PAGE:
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Initial use of high-flow oxygen did not reduce duration of oxygen therapy in infants with bronchiolitis
  1. Amanda J Friend1,2
  1. 1 Department of Paediatrics, Leeds General Infirmary, Leeds, UK
  2. 2 School of Medicine, University of Leeds, Leeds, UK
  1. Correspondence to Dr Amanda J Friend, Department of Paediatrics, Leeds General Infirmary, University of Leeds School of Medicine, Leeds, LS1 3EX, UK; amanda.friend{at}nhs.net

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Study design

Design: Randomised controlled trial.

Allocation: Randomised manually with stratification for gestational age.

Blinding: Unblinded.

Study question

Setting: A tertiary paediatric centre in New South Wales, Australia.

Patients: Infants presenting to the emergency department or paediatric ward with a diagnosis of moderately severe bronchiolitis who required oxygen therapy.

Intervention: Initial treatment with standard low flow or high flow (1 L/kg/min up to a maximum of 20 L/min), warm humidified oxygen.

Outcomes: Primary outcome was time to weaning off oxygen. Secondary outcomes were 24 hours event-free survival (ie, without treatment failure), proportion of serious events, transfer to ICU, length of stay and acceptability of treatment.

Follow-up period: 30 days post discharge.

Main results

The results are summarised in table 1.

Table 1

Summary of results

Conclusion

In infants with moderate bronchiolitis, initial use of high-flow warm humidified oxygen did not reduce time to weaning off oxygen or length of stay compared with conventional low-flow oxygen; however, treatment failure was significantly lower in the high-flow group.

Abstracted from: Kepreotes E, Whitehead B, Attia J, et al. High-flow warm humidified oxygen versus standard low-flow nasal cannula oxygen for moderate bronchiolitis (HFWHO RCT): an open, phase 4, randomised controlled trial. The Lancet 2017;389:930–939.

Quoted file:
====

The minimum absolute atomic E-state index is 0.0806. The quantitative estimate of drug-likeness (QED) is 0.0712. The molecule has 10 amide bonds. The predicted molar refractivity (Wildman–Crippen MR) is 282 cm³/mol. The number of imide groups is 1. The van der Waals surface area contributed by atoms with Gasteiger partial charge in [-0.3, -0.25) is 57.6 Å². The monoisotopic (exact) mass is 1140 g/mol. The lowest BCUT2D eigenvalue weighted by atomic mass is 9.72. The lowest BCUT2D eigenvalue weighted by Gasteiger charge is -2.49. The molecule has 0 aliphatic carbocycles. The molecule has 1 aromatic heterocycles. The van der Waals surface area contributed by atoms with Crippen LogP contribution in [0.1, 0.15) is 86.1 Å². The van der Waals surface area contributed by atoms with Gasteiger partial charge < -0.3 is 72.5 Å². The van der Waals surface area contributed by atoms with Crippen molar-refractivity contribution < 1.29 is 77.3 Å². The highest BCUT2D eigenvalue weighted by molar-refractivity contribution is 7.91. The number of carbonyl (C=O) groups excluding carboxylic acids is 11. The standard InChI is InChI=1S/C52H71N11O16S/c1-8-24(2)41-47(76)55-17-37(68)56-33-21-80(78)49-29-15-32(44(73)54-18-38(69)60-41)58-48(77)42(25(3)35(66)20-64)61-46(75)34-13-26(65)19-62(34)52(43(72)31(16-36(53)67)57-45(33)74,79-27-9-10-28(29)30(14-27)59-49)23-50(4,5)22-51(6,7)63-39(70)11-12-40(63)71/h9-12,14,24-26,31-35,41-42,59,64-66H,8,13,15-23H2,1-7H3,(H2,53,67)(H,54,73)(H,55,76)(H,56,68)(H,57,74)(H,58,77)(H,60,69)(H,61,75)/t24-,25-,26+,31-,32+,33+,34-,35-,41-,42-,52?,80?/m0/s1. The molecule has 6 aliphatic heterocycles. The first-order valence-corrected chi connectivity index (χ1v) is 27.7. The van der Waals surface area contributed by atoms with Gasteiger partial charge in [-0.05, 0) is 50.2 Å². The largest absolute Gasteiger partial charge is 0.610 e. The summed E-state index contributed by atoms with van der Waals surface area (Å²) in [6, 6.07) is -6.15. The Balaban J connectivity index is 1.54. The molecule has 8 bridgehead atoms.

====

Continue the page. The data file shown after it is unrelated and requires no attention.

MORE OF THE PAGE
Commentary

Bronchiolitis is a common reason for hospital admission in both well infants and those with existing co-morbidity; additionally, it is the most common cause of non-elective admission to paediatric intensive care units (PICU).1 The search for improved therapies, therefore, is understandable.

In recent years, treatment with high-flow oxygen therapy has become increasingly prevalent.2 Despite this, there is still a perceived lack of evidence of benefit and no mention of it is made in the most recent National Institute for Health and Care Excellence (NICE) guidelines.3

The study by Kepreotes et al is a well-conducted randomised controlled trial which was adequately powered and had a comparable population to many British hospitals. Their choice of primary outcome, however, is unusual, in that high-flow oxygen is rarely used as initial therapy, aside from in infants presenting with significant respiratory distress. Therefore, the finding that it does not decrease time to weaning off oxygen or length of hospital stay is largely unsurprising—many infants randomised to receive high-flow oxygen might not have been offered it in routine practice outside of the study protocol.

Interestingly, however, their secondary outcome of time to treatment failure notes significant difference between groups. Furthermore, switch to high-flow therapy prevented the need for PICU admission in a significant number of patients who were initially randomised to receive low-flow therapy. This study’s flow rate of 1 L/kg/min is lower than that used in many other studies4 (and presumably most hospitals), where 2 L/kg/min is more common. One therefore wonders whether PICU admissions would be even lower should higher flow rates have been used.

This study provides evidence to support the use of high-flow oxygen in infants with bronchiolitis who have persisting respiratory distress on conventional, low-flow therapy. Further studies, with time to treatment failure or PICU admission rates as primary outcomes, would further strengthen this evidence base. In addition, studies looking at flow rates reflecting those used in common practice would be valuable.

References

Footnotes

  • Competing interests None declared.

  • Provenance and peer review Not commissioned; internally peer reviewed.